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Man City bids to make history and Klopp bids farewell as Premier League heads toward dramatic finale

Manchester City is bidding to make history. Jurgen Klopp is bidding farewell.
Manchester City's Erling Haaland celebrates scoring his side's second goal during the English Premier League soccer match between Tottenham Hotspur and Manchester City at Tottenham Hotspur Stadium in London, Tuesday, May 14, 2024.(AP Photo/Kin Cheung)

Manchester City is bidding to make history. Jurgen Klopp is bidding farewell.

The English Premier League is heading toward a dramatic and emotional finale on Sunday, with the title race between Man City — seeking an unprecedented fourth straight top-flight championship — and Arsenal going to the wire and taking center stage on an afternoon when goals and tears usually flow.

Many of those tears will likely come at Anfield where Klopp, the eccentric German who has bestrode the league for nearly nine years with his heavy-metal football and big grin, takes charge of his last game at Liverpool.

Klopp is definitely leaving. For other managers, the future is more uncertain.

Take those leading the three teams — Chelsea, Newcastle, Manchester United — who are looking to secure qualification for one of the European competitions. Mauricio Pochettino, Eddie Howe and Erik ten Hag, respectively, cannot be sure they'll be in the same job next season.

What's all but mathematically sure is that Luton is heading back to the second-tier Championship as the third relegated team. It will require a bizarre set of results to keep it up and send fourth-from-last Nottingham Forest down, meaning all three promoted clubs — Sheffield United, Burnley, Luton — will have lasted just one season in the league.

Most eyes, however, will be on the title race that has been tight but maybe not as absorbing as it could have been. That's because City — a trophy-hoarding machine led by Pep Guardiola — has long made a habit of finishing seasons on long winning runs, taking the tension out of what otherwise would be nerve-racking run-ins.

Beating Tottenham 2-0 on Tuesday left City with a two-point lead over Arsenal and knowing a win over West Ham will seal a fourth successive title, a feat which hasn't been achieved in England's top division since league play began in the sport's motherland in 1888.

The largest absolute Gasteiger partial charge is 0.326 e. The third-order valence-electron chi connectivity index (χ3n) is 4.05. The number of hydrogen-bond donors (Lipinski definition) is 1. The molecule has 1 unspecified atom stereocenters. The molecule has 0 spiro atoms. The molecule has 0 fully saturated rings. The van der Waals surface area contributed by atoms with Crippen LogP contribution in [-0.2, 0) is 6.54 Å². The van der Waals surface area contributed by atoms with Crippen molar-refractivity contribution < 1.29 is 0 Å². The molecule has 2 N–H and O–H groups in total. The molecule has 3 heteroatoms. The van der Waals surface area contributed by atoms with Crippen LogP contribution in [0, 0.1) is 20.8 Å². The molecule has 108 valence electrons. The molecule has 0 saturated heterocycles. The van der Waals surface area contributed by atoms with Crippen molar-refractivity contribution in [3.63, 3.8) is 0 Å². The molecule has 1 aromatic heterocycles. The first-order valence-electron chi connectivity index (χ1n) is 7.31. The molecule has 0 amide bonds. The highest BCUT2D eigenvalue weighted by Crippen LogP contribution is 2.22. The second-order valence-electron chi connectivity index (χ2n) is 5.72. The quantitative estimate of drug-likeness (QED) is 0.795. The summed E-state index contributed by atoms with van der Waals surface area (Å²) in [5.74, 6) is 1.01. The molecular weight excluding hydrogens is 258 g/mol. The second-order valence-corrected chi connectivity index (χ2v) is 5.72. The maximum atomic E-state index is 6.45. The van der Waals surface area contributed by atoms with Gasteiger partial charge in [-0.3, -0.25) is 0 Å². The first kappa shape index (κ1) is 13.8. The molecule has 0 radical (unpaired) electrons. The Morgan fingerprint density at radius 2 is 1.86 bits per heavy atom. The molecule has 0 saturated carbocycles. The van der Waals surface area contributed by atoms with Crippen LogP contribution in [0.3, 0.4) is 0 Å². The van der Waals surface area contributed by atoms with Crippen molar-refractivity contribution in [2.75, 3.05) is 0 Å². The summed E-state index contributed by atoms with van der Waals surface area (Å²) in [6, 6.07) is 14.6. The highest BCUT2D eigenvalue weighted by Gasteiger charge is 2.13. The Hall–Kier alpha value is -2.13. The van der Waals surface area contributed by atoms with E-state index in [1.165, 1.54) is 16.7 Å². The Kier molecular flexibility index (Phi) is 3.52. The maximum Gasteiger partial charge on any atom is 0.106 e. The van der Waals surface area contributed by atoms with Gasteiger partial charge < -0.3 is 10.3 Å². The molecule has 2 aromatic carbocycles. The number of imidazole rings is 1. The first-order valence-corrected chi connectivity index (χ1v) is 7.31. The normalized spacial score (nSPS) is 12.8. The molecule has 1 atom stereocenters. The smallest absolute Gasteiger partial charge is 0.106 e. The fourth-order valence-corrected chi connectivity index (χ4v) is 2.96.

City's future is also somewhat up in the air, given a date has been set — reportedly near the end of 2024 — for proceedings to be heard in a sports tribunal regarding the charges against the Abu Dhabi-owned club for about 80 alleged breaches of the Premier League financial rules and 30 more relating to City's alleged failure to cooperate with an investigation. If found guilty, penalties could include an expulsion from the top division.

For some, it leaves a cloud over City's successes but what few can deny is the genius of Guardiola, who is looking to clinch a sixth league title in eight years at Etihad Stadium.

If City fails to beat West Ham, Arsenal — without a league title since the “Invincibles” in 2004 — can snatch the trophy by beating Everton at home.

In a scenario where City draws and Arsenal wins, the teams would finish tied on 89 points and Arsenal would be first on goal difference.

Arsenal fans might not want to get too excited, though. West Ham, playing for the last time under departing manager David Moyes, has conceded five goals in each of its last two away games and City has not lost in any competition since Dec. 6, a run of 34 matches.


So, it's not the dream farewell for Klopp — there will be no second Premier League title to go out with — but Liverpool's supporters are sure to give a fitting sendoff to a manager who hasn't just led the club to eight trophies and helped regain its luster on the European stage. He has forged a connection with the port city and earned an iconic status, to boot.

Piling up the goals against Wolverhampton would be one way for Liverpool's players to thank their manager, who is sure to give The Kop one last flurry of fist pumps after the game.


While the four Champions League qualifiers — City, Arsenal, Liverpool and Aston Villa — have been confirmed, there are still some loose ends to tie up regarding who goes into the minor European competitions.

Tottenham needs a point at last-placed Sheffield United to guarantee fifth place and a berth in the Europa League.

Sixth-placed Chelsea (60), seventh-placed Newcastle (57) and eighth-placed Man United (57) are separated by three points ahead of games against Bournemouth, Brentford and Brighton, respectively. The sixth-place finisher will likely get into the Europa League and seventh place a Europa Conference League spot.

Man United will have a second opportunity for European qualification when it plays the FA Cup final against Man City on May 25.


For Luton, the equation is as simple as it is improbable: it needs to beat Fulham at home and for Forest to lose at already-relegated Burnley. Added to that, there must also be a swing in goal difference of 12 between Luton and Forest.

Luton's players and manager Rob Edwards already appeared resigned to their fate last week after losing at West Ham.


Steve Douglas is at


AP soccer:

Steve Douglas, The Associated Press